judges there.

Similarly, ZANU (PF) is misusing the people's appointed traditional
leaders. The chiefs are now protesting that the judiciary is preventing
the fast track land resettlement programme when a more thoughtful approach
would have expected them to resist fast track, as subverting their
authority as local leadership. Traditionally, the chiefs are responsible
for the distribution of land within their local community. The fast track
programme as envisioned by the reeling party, removes this responsibility
and channels land redistribution through ZANU (PF) structures. Traditional
chiefs should be above these partisan politics and be mindful of their

The MDC further regrets the partisan role the police continue to display.
Innocent reporters need protection and not witnesses. To further imagine
that the ZANU Broadcasting Corporation could not be left out either
completes the jigsaw puzzle that the desperate party is determined to
bring its terror campaign in urban areas ahead of the Presidential

Unless ZANU (PF) changes its dirty tactics and saves Zimbabwe from total
anarchy, the nation will relish the opportunity to relegate its leaders to
the dustbins of history come 2002.

MDC Support (Southern Region), Bulawayo, Zimbabwe
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MDC Policy Forums in Mutare


Date:             Friday 26 January
Time:            17h30
Venue:          Holiday Inn  Mutare

Tendai Biti (MP Harare East) - MDC Secretary for Lands and Agriculture
                      Renson Gasela (MP Gweru Rural) - MDC Shadow Minister for Lands and Agriculture


Date:              Saturday 27 January
Time:             17h30
           Holiday Inn Mutare

Speakers:      Eddie Cross - MDC Secretary for Economic Affairs
                     Tapiwa Mashakada (MP Hatfield) - MDC Shadow Minister for Economic Affairs

Chairperson: Trudy Stevenson (MP Harare North) - Secretary for Policy and Research

This is a continuation of our series of discussions to articulate the MDC
position, and to discuss alternatives on national issues.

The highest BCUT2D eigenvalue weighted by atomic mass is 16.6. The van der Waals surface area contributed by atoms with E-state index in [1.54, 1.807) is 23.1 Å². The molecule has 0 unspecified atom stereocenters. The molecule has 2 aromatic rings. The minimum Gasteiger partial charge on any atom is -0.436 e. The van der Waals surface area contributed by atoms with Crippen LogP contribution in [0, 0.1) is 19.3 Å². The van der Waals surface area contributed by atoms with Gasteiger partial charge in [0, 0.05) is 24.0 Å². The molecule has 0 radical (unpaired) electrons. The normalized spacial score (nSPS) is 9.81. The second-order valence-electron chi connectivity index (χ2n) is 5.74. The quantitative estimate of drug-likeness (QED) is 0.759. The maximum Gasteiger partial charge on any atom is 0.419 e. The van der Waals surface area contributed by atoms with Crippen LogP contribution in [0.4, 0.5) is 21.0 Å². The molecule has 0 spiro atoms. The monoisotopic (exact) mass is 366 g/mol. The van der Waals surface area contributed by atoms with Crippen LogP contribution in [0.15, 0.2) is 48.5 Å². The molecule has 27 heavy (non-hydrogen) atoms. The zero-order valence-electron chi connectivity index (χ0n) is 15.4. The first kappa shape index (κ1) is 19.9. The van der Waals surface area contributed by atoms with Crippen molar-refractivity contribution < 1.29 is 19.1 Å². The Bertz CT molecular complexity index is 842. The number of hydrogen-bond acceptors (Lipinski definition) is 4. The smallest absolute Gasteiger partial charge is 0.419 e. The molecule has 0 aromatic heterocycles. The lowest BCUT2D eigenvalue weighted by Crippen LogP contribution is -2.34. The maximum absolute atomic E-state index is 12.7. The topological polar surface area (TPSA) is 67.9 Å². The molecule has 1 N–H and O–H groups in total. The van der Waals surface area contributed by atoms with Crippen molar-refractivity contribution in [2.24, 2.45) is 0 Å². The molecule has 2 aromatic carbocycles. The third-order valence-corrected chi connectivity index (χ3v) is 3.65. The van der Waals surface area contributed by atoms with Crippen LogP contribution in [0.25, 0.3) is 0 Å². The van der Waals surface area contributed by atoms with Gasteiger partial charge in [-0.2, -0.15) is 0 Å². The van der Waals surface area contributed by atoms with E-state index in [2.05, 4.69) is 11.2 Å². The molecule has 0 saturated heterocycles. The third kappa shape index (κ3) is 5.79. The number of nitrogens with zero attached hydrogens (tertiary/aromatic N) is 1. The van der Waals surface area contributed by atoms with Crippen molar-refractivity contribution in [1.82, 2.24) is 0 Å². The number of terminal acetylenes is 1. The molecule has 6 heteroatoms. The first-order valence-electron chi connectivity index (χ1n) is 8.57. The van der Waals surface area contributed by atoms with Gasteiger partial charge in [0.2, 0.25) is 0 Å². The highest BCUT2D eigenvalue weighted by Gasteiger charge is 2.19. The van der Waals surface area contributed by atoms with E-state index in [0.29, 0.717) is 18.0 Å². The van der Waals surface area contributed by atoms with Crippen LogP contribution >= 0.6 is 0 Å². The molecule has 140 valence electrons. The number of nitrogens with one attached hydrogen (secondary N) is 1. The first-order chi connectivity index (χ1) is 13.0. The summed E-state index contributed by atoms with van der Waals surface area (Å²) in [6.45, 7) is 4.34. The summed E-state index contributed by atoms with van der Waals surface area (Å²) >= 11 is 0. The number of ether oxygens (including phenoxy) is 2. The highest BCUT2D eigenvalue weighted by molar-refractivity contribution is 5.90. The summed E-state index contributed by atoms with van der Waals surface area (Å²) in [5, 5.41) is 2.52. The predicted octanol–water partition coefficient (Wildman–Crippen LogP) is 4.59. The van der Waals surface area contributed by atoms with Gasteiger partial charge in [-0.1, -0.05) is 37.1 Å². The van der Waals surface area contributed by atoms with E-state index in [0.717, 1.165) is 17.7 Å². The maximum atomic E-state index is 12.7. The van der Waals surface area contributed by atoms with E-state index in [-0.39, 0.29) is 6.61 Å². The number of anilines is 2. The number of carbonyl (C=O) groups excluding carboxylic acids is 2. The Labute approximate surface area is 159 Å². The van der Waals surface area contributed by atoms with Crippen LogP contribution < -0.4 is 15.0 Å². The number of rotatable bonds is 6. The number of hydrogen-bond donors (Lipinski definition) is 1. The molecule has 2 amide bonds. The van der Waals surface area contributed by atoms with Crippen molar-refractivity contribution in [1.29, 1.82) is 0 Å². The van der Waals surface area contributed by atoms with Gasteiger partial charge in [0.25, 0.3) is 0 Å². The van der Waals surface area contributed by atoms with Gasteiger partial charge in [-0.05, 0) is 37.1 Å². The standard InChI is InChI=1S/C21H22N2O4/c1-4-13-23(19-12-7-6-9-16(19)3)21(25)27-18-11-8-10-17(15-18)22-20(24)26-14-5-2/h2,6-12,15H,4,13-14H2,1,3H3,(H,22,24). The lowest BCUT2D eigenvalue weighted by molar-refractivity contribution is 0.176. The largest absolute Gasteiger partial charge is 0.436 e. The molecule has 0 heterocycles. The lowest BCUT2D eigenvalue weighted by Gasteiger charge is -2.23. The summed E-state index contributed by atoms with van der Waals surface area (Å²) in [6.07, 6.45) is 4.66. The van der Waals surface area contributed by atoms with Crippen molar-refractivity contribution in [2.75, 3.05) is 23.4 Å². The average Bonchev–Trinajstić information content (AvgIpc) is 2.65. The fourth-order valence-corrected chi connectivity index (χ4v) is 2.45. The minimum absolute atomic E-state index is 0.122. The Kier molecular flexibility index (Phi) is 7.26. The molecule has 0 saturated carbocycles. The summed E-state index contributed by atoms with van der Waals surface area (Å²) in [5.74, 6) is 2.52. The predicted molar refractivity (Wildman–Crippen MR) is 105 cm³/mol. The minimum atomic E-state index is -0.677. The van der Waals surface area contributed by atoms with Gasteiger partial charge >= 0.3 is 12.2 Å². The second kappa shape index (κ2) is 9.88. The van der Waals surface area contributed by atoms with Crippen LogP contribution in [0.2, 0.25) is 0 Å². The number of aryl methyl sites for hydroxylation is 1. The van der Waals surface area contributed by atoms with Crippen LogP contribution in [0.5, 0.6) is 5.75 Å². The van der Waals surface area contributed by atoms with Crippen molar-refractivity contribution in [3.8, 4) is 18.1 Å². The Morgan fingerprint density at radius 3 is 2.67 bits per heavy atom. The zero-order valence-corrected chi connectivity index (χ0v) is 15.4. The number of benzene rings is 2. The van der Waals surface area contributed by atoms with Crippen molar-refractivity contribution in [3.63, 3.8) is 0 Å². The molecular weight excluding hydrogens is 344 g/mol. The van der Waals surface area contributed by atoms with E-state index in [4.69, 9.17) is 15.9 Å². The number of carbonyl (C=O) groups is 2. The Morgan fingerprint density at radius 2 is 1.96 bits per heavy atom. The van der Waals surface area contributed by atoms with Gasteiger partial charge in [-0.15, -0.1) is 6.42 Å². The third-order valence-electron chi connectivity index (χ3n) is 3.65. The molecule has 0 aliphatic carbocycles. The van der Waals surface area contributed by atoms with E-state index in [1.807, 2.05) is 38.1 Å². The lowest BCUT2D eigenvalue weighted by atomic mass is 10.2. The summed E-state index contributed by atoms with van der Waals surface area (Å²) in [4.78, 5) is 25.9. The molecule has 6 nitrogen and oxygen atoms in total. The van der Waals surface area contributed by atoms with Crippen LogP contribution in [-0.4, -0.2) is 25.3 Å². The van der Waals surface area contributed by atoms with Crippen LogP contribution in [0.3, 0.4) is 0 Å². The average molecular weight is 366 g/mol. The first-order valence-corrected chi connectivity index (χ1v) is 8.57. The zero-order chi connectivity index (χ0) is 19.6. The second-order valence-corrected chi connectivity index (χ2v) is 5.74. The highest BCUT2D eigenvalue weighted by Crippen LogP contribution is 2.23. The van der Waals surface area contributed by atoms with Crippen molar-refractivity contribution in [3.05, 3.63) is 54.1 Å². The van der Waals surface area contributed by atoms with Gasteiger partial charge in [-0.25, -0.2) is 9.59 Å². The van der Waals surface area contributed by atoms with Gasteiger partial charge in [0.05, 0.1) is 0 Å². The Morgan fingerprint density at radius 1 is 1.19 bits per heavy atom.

The land policy forum will reveal the Zanu PF Fast Track Resettlement Plan
for what it is-a fast track to poverty, and will detail the MDC

The Economic Policy Forum will analyse Simba Makoni's "bicycle and beer"
budget, and outline the MDC's proposals for a sustainable, prosperous

These forums are open to all interested parties and members of the public,
at no cost.
MDC Support (Southern Region), Bulawayo, Zimbabwe
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Byo GMB has no maize

Godfrey Marawanyika
THE southern part of the country — which encompasses Matabeleland North and South, Beitbridge and parts of Mwenezi — is bracing itself for a potentially devastating mealie-meal shortage after its main supply source, the Grain Marketing Board (GMB) Bulawayo depot, has run out of stocks.
The fears have been compounded by market speculation that the country’s grain reserve, the GMB, was rationing maize supplies in anticipation of a drought.

The shortage had since forced the Bulawayo GMB to acquire maize from the northern part of the country, mainly from Mashonaland.

Milling industry sour-ces said 15 000 tonnes of maize was being ship-ped from Chegutu to Bulawa-yo to alleviate an antici- pated drought.

“There are no maize stocks at Bulawayo and this has since forced the depot to acquire maize from Lion’s Den, who are going to give them 1 000 tonnes a week,” said the source.

“We also expect the Chegutu depot to deliver some 15 000 tones of maize stocks to the province.”

Not only has the Bula-wayo GMB depot been hit by the shortage of stocks, but it also finds itself harbouring poor-quality maize which was said to be unsuitable for human consumption. When milled, the poor quality maize produced mealie-meal which was “darkish” in colour.

The Bulawayo-based national secretary general of the 120-member Grain Millers Association, Tumelo Molife, said they had received several complaints of poor- quality maize being delivered to their members.

“We are not sure of the inconsistencies at the depots concerned,” Molife said.

“There is a possibility that we are being given old grade maize.

“In some cases we have returned some of the maize because of poor quality. We need good quality stocks suitable for human consumption, not bad maize which can only be used as stock-feeds.”

Sources said the problem was caused by a poor maize storage which resulted in stack-burn — the absorbing of extra moisture content — and the maize not having sufficient airation.

GMB chairman Canaan Dube dismissed reports that the parastatal was rationing maize supplies or that some of the reserve stocks were unfit for consumption.

“We are not aware of any maize rationing in the country. People are free to buy maize from anywhere. We do not see any reason why maize should be rationed at this juncture and no such decision has in fact been taken,” said Dube.

Dube said presently the board had over 600 000 metric tonnes of maize stocks.

“The figure is 100 000 tonnes more than the stipulated minimum stock level for the Strategic Grain Reserve of 500 000 tonnes. If the current off-take figures are anything to go by, the current maize stocks will take us through to the next harvest thus making rationing unnecessary,” he said.